In a paper published yesterday, the CFG outlined five priorities for the next government. These also include enabling charities to reclaim irrecoverable VAT, passing legislation to enable charities to avoid triggering large debts if they close their pension schemes to future accruals, and ensuring that funding to improve financial management skills in charities is included in future spending programmes.
The paper, called Supporting Charities To Do Good, says that without additional resources the Charity Commission will struggle to monitor the sector.
"We welcome the decision by the government to provide an additional £8m to the Charity Commission over the next three years," it says. "However, the commission’s budget has been cut by more than 50 per cent since 2007/08. While we accept savings are required across government, we believe that there is a clear case for reviewing the Charity Commission’s budget."
It says that government spending on the regulator should be seen "as a small investment for a substantial return created through the public good delivered by charities".
It says: "We urge the next government to increase and put on a long-term footing the funding of the Charity Commission, with a view to enabling it to fully carry out its investigations and compliance work without comprising important guidance and support functions for charities and trustees in meeting charity law requirements.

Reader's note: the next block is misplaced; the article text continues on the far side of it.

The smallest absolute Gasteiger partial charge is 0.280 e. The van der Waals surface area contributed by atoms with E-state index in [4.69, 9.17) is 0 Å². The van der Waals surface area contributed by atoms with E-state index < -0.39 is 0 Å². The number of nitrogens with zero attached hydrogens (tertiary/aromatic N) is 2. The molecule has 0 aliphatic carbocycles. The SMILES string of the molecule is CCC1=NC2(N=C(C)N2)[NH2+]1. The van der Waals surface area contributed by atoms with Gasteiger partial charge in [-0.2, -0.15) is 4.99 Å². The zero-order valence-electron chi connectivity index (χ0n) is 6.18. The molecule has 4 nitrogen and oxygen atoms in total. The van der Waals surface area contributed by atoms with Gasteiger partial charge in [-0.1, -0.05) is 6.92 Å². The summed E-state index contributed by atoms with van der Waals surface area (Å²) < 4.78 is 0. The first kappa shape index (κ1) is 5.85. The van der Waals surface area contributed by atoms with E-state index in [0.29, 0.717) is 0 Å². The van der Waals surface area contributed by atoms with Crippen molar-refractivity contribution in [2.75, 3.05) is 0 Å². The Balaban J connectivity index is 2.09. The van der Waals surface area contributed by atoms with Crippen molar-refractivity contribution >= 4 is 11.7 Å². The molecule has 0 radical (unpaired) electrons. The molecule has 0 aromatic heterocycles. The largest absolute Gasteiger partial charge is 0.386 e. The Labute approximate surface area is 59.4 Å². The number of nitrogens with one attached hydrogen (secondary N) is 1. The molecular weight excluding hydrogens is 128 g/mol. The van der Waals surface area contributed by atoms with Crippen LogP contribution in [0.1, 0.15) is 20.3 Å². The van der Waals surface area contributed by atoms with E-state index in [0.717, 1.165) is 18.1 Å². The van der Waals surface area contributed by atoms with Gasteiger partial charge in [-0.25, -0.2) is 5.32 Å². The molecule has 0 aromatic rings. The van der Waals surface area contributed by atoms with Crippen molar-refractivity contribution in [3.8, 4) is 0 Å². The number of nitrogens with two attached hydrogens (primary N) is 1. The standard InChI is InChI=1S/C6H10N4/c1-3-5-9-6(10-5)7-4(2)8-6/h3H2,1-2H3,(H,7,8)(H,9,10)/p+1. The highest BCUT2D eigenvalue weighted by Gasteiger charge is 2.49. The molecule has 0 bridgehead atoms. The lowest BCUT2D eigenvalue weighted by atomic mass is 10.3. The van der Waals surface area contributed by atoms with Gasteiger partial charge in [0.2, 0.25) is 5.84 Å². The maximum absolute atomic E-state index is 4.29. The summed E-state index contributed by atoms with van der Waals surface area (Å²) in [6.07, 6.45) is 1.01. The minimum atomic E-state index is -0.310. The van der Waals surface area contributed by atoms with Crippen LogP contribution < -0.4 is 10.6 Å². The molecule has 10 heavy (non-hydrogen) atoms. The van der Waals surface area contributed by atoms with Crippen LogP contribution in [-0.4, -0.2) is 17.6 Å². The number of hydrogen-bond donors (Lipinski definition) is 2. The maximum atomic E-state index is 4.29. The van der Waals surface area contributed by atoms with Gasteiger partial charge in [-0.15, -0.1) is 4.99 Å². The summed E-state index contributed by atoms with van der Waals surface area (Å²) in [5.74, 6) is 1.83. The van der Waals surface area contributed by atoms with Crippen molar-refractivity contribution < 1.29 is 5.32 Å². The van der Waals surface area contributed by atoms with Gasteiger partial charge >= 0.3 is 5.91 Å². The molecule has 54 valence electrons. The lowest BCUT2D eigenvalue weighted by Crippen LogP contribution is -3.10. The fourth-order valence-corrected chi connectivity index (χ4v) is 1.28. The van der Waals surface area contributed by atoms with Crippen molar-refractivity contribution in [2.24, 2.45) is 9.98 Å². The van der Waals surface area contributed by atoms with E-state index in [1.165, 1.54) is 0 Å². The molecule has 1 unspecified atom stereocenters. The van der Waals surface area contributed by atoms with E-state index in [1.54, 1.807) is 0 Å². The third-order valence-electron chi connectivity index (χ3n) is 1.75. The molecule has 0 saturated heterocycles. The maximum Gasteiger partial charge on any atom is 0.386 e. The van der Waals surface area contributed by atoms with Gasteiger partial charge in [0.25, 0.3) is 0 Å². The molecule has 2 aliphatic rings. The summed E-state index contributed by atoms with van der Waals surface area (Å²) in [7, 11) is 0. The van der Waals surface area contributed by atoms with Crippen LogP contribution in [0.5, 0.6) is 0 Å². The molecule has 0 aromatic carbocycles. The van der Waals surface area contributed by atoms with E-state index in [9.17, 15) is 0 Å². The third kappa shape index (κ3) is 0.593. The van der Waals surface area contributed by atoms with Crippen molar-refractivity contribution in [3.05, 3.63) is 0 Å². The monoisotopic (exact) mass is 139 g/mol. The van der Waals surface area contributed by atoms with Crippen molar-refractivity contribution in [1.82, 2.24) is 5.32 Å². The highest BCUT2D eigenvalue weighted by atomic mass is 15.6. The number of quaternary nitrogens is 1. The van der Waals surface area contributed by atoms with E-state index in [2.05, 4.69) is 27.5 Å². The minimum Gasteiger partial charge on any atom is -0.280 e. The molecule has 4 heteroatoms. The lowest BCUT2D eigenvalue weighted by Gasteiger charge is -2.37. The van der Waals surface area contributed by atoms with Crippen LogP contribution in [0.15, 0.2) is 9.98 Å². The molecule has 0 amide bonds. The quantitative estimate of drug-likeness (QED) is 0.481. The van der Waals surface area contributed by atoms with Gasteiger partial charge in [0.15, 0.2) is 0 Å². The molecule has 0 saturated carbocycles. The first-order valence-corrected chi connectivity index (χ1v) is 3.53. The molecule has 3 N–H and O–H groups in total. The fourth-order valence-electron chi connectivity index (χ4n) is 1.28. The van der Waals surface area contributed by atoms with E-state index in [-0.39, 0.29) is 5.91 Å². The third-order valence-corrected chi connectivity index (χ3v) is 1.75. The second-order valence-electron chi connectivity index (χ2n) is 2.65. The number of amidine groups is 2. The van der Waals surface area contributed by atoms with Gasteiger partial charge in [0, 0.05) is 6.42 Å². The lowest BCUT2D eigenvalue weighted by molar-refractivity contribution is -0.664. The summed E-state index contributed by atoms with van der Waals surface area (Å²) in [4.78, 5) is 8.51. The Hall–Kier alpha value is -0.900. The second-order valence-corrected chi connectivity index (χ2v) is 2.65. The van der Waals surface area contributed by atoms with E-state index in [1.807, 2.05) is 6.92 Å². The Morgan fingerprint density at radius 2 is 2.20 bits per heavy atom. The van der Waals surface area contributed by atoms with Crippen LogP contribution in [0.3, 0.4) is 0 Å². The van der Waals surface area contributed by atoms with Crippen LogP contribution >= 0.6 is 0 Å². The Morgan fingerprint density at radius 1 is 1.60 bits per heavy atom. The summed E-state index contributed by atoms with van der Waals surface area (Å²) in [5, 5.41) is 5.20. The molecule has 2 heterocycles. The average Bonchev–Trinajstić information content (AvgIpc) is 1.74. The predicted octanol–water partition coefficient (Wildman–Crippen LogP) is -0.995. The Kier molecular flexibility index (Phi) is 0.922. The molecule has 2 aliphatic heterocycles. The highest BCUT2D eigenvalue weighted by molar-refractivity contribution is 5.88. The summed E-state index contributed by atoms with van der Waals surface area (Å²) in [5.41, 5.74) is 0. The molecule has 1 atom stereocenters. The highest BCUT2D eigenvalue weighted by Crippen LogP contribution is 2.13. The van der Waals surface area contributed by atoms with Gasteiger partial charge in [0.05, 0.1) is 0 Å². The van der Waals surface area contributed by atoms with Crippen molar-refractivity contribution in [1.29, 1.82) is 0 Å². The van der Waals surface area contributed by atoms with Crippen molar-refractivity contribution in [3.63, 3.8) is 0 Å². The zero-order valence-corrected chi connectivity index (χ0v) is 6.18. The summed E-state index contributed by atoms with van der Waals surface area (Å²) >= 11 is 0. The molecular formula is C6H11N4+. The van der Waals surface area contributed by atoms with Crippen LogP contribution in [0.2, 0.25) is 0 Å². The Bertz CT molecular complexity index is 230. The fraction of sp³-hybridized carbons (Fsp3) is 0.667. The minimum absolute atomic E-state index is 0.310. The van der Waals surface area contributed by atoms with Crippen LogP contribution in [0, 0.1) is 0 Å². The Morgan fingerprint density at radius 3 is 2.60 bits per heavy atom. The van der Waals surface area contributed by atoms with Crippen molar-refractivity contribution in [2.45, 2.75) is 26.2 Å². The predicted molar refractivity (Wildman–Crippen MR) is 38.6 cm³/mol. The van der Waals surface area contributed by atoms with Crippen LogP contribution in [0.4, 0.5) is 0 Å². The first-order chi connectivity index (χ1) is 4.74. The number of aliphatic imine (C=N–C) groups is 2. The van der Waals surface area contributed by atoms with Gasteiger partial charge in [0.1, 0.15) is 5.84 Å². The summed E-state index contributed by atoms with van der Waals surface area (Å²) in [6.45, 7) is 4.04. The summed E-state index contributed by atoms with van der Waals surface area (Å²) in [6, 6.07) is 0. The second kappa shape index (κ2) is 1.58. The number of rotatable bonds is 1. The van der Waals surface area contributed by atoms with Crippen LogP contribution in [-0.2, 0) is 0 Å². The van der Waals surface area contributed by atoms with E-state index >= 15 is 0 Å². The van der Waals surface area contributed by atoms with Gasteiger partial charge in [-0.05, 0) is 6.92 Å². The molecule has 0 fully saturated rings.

"A properly resourced regulator will help to maintain public confidence in the sector and ensure that charities can continue to generate income to deliver social change across our communities."
The paper says that charities are missing out on hundreds of millions of pounds of Gift Aid every year and calls for a new campaign to educate people about the scheme.
"Research on behalf of HM Revenue & Customs indicates that donors are more likely to give if they understand what Gift Aid is and how valuable it is to charities," it says.
"HMRC research also indicates that investing in improving public understanding of the Gift Aid scheme would help to reduce error in claims, reducing the tax gap and saving public money."
The paper warns that charities face "significant headwinds" because of the fragility of the global economy.
"The deficit remains and all major parties have proposed continued cuts to public spending in order to balance the books," it says. "Households are still recovering from the recession and there is pressure for increased levels of transparency from all institutions."
But it says that, despite this, the CFG is optimistic about the future of the sector.